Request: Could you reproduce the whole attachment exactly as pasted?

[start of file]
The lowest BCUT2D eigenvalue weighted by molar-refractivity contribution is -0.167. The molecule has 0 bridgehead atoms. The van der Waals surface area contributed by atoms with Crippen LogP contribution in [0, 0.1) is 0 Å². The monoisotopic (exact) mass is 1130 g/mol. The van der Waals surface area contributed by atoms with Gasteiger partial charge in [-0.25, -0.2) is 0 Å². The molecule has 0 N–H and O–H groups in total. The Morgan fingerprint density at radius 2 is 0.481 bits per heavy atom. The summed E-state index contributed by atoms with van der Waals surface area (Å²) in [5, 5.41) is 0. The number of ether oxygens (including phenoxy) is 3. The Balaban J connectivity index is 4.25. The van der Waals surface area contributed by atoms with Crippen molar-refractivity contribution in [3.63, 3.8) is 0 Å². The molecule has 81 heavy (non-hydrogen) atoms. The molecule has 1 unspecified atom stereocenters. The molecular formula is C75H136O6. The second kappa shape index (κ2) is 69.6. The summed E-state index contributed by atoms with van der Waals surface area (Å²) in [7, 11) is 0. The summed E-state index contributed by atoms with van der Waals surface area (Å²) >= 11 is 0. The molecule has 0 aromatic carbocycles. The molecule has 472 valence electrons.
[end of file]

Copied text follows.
The lowest BCUT2D eigenvalue weighted by molar-refractivity contribution is -0.167. The molecule has 0 bridgehead atoms. The van der Waals surface area contributed by atoms with Crippen LogP contribution in [0, 0.1) is 0 Å². The monoisotopic (exact) mass is 1130 g/mol. The van der Waals surface area contributed by atoms with Gasteiger partial charge in [-0.25, -0.2) is 0 Å². The molecule has 0 N–H and O–H groups in total. The Morgan fingerprint density at radius 2 is 0.481 bits per heavy atom. The summed E-state index contributed by atoms with van der Waals surface area (Å²) in [5, 5.41) is 0. The number of ether oxygens (including phenoxy) is 3. The Balaban J connectivity index is 4.25. The van der Waals surface area contributed by atoms with Crippen molar-refractivity contribution in [3.63, 3.8) is 0 Å². The molecule has 81 heavy (non-hydrogen) atoms. The molecule has 1 unspecified atom stereocenters. The molecular formula is C75H136O6. The second kappa shape index (κ2) is 69.6. The summed E-state index contributed by atoms with van der Waals surface area (Å²) in [7, 11) is 0. The summed E-state index contributed by atoms with van der Waals surface area (Å²) >= 11 is 0. The molecule has 0 aromatic carbocycles. The molecule has 472 valence electrons.